From 2013 to 2017, the number of opioid-involved overdose deaths in the United States increased 90%, from 25,052 to 47,600. This increase was primarily driven by substantial increases in deaths involving illicitly manufactured fentanyl (IMF). Recently, a jury found group of conspirators guilty of organizing and directing a drug trafficking organization that imported fentanyl and alprazolam from China and used the drugs to manufacture fake Xanax pills made with fentanyl. The evidence at trial showed that more than 90 of the ring leader’s customers died of drug overdoses. However, the total number of victims could not be calculated since the gang leader sold many of his fentanyl laced fake pills in bulk to redistributors and their customers could not always be located by investigators.
Fake pills are often made using cheaper ingredients like fentanyl, which can be up to 10 times stronger than what people think they are taking, potentially leading to longer-lasting side effects and long-term addiction or overdose.
Every state in the US has reported a spike or increase in overdose deaths or other problems during the COVID pandemic. One prevailing theme is the fact that the epidemic now is driven by illicit fentanyl, fentanyl analogs, methamphetamine, and cocaine, often in combination or in adulterated forms. Overdose related to prescription opioids and heroin remain high and also are increasingly adulterated with illicit fentanyl.
What is Xanax?
Xanax, commonly referred to by its generic name alprazolam, was originally developed by Upjohn Labs in the late 1960’s. It was used a sleep aid with muscle relaxant properties, but researchers soon learned it had other properties, too. Xanax, in the class known as benzodiazepines, works to suppress the overreaction of the central nervous system. It was found to be effective for anxiety and panic disorder, and the FDA approved these uses in 1981. Since then, new uses and forms of alprazolam have been approved.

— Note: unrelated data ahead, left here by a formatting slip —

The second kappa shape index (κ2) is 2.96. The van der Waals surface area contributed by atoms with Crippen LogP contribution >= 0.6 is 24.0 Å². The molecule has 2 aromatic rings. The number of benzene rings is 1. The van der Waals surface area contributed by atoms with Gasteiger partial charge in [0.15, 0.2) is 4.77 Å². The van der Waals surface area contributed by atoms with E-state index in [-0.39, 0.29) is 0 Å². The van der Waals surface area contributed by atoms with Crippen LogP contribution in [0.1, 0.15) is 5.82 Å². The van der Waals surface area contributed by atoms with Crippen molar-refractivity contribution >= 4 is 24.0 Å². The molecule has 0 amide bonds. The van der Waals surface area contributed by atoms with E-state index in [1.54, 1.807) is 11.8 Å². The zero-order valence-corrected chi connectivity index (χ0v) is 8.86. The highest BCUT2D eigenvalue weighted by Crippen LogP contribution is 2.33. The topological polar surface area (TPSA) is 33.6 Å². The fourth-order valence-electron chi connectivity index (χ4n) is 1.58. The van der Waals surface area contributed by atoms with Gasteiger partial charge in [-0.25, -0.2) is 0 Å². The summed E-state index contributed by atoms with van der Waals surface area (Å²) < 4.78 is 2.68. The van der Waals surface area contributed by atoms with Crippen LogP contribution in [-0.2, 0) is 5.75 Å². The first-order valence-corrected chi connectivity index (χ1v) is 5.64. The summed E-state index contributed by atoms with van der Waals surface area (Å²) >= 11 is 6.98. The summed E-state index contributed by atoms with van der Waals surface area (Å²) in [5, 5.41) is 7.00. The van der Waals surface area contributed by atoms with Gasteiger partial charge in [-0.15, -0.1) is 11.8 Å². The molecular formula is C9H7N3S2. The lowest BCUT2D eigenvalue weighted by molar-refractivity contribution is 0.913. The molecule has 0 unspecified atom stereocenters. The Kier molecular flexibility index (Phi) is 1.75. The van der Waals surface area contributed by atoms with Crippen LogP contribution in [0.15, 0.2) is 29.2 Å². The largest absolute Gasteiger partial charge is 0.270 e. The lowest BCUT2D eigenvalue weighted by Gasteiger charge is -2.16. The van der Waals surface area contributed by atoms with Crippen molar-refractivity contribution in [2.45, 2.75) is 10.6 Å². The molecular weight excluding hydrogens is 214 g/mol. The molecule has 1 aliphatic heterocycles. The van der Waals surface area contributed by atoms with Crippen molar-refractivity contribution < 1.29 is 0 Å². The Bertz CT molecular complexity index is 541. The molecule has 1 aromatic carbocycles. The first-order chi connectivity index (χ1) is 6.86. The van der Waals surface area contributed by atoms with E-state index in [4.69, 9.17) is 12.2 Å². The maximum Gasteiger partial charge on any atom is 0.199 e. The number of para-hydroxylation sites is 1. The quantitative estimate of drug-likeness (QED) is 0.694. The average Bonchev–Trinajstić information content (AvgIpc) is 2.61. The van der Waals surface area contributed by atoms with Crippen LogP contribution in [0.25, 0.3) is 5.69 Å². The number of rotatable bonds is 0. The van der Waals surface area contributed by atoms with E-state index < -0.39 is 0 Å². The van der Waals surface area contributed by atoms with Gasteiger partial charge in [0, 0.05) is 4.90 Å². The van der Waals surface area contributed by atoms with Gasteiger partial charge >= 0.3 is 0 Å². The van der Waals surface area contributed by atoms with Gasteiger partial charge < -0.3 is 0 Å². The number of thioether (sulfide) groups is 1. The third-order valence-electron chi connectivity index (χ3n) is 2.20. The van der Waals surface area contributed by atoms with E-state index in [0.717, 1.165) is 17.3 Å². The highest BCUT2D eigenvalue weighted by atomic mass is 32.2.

How to Test If Xanax is Real
Fentanyl testing is one of the most reliable ways of telling a fake from a real Xanax. A new University of Maryland study found fentanyl tops the list of drugs detected in overdose patients at two Baltimore hospital emergency departments. The finding suggests that hospitals and medical systems throughout the United States consider adding fentanyl, a potent synthetic opioid linked to most fatal overdoses in Maryland, to their routine drug testing panels. That is the conclusion of researchers at the University of Maryland School of Medicine (UMSOM) and the Center for Substance Abuse Research (CESAR) at the University of Maryland, College Park. Currently, fentanyl is not routinely included in these panels nationwide. The procedure described below can help law enforcement agents and public health officials to pick out fentanyl laced powders and pills.
- Crush the Xanax pill and pour powder into a clean bowl or test tube
- Add ¼ inch of clean water to the powder in the tube or bowl and mix properly
- Dip the end of the test strip into the residue for 15 seconds, remove, and lay on a clean flat surface
NOTE: If the strip does not either have one or two lines, the test is invalid.
According to the Pharmaceutical Research and Manufacturers of America, consumers who purchase medications online should avoid the following: sites that are located outside of the U.S. that do not indicate any physical address; sites that do not have a license by the relevant State Boards of Pharmacy; sites without a licensed pharmacist to answer questions; and websites that do not require a prescription.
Consumers who wish to purchase drugs over the Internet should look for websites that have the Verified Internet Pharmacy Practice Sites seal. These sites, which are created by the National Association of Boards of Pharmacy, are licensed pharmacies selling FDA-approved medications to discourage the sale of counterfeit drugs from illegitimate online sources.